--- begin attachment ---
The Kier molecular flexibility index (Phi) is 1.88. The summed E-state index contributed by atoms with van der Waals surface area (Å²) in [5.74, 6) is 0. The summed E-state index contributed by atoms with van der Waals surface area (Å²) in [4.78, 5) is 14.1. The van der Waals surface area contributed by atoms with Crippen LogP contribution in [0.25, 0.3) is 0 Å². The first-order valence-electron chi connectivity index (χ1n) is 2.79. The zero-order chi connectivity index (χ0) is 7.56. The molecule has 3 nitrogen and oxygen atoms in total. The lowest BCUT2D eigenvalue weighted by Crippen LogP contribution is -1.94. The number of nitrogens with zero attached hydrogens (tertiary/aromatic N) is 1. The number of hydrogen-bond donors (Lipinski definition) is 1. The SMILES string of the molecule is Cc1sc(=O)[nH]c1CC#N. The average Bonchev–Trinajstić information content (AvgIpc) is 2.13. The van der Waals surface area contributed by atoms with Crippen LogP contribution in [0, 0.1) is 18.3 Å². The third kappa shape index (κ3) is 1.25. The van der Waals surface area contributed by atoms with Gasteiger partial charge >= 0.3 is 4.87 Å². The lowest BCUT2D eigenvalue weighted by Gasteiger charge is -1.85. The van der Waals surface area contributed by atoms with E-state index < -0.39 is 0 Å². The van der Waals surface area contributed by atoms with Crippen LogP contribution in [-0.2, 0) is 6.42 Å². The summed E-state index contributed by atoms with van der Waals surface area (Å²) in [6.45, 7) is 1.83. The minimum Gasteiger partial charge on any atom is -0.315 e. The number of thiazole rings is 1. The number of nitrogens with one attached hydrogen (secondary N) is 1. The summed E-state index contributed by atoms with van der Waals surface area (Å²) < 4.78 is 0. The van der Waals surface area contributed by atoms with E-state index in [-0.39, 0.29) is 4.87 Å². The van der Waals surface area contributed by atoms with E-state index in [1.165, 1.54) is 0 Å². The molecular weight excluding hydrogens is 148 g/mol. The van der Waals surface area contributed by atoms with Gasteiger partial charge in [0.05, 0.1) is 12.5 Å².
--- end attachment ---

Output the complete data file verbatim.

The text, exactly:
The Kier molecular flexibility index (Phi) is 1.88. The summed E-state index contributed by atoms with van der Waals surface area (Å²) in [5.74, 6) is 0. The summed E-state index contributed by atoms with van der Waals surface area (Å²) in [4.78, 5) is 14.1. The van der Waals surface area contributed by atoms with Crippen LogP contribution in [0.25, 0.3) is 0 Å². The first-order valence-electron chi connectivity index (χ1n) is 2.79. The zero-order chi connectivity index (χ0) is 7.56. The molecule has 3 nitrogen and oxygen atoms in total. The lowest BCUT2D eigenvalue weighted by Crippen LogP contribution is -1.94. The number of nitrogens with zero attached hydrogens (tertiary/aromatic N) is 1. The number of hydrogen-bond donors (Lipinski definition) is 1. The SMILES string of the molecule is Cc1sc(=O)[nH]c1CC#N. The average Bonchev–Trinajstić information content (AvgIpc) is 2.13. The van der Waals surface area contributed by atoms with Crippen LogP contribution in [0, 0.1) is 18.3 Å². The third kappa shape index (κ3) is 1.25. The van der Waals surface area contributed by atoms with Gasteiger partial charge >= 0.3 is 4.87 Å². The lowest BCUT2D eigenvalue weighted by Gasteiger charge is -1.85. The van der Waals surface area contributed by atoms with E-state index < -0.39 is 0 Å². The van der Waals surface area contributed by atoms with Crippen LogP contribution in [-0.2, 0) is 6.42 Å². The summed E-state index contributed by atoms with van der Waals surface area (Å²) in [6.45, 7) is 1.83. The minimum Gasteiger partial charge on any atom is -0.315 e. The number of thiazole rings is 1. The number of nitrogens with one attached hydrogen (secondary N) is 1. The summed E-state index contributed by atoms with van der Waals surface area (Å²) < 4.78 is 0. The van der Waals surface area contributed by atoms with E-state index in [-0.39, 0.29) is 4.87 Å². The van der Waals surface area contributed by atoms with E-state index in [1.165, 1.54) is 0 Å². The molecular weight excluding hydrogens is 148 g/mol. The van der Waals surface area contributed by atoms with Gasteiger partial charge in [0.05, 0.1) is 12.5 Å².